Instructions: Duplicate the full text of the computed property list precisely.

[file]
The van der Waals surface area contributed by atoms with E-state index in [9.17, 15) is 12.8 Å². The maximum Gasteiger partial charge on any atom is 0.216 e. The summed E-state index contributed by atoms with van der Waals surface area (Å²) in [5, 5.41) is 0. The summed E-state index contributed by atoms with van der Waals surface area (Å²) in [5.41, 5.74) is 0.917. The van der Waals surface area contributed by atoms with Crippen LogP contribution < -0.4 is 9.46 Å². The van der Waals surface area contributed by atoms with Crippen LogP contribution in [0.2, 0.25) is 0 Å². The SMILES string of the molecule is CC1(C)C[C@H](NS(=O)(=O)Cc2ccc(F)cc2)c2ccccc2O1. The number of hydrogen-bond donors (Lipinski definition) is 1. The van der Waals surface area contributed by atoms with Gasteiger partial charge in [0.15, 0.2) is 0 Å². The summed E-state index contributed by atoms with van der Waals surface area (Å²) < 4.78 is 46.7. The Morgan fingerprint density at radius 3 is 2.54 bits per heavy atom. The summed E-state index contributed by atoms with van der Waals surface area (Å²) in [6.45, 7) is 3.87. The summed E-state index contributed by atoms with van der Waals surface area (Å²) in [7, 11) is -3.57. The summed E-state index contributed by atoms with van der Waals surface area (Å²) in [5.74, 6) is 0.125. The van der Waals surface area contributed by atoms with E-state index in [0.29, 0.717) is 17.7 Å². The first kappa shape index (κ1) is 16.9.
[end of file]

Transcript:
The van der Waals surface area contributed by atoms with E-state index in [9.17, 15) is 12.8 Å². The maximum Gasteiger partial charge on any atom is 0.216 e. The summed E-state index contributed by atoms with van der Waals surface area (Å²) in [5, 5.41) is 0. The summed E-state index contributed by atoms with van der Waals surface area (Å²) in [5.41, 5.74) is 0.917. The van der Waals surface area contributed by atoms with Crippen LogP contribution < -0.4 is 9.46 Å². The van der Waals surface area contributed by atoms with Crippen LogP contribution in [0.2, 0.25) is 0 Å². The SMILES string of the molecule is CC1(C)C[C@H](NS(=O)(=O)Cc2ccc(F)cc2)c2ccccc2O1. The number of hydrogen-bond donors (Lipinski definition) is 1. The van der Waals surface area contributed by atoms with Gasteiger partial charge in [0.15, 0.2) is 0 Å². The summed E-state index contributed by atoms with van der Waals surface area (Å²) < 4.78 is 46.7. The Morgan fingerprint density at radius 3 is 2.54 bits per heavy atom. The summed E-state index contributed by atoms with van der Waals surface area (Å²) in [6.45, 7) is 3.87. The summed E-state index contributed by atoms with van der Waals surface area (Å²) in [7, 11) is -3.57. The summed E-state index contributed by atoms with van der Waals surface area (Å²) in [5.74, 6) is 0.125. The van der Waals surface area contributed by atoms with E-state index in [0.29, 0.717) is 17.7 Å². The first kappa shape index (κ1) is 16.9.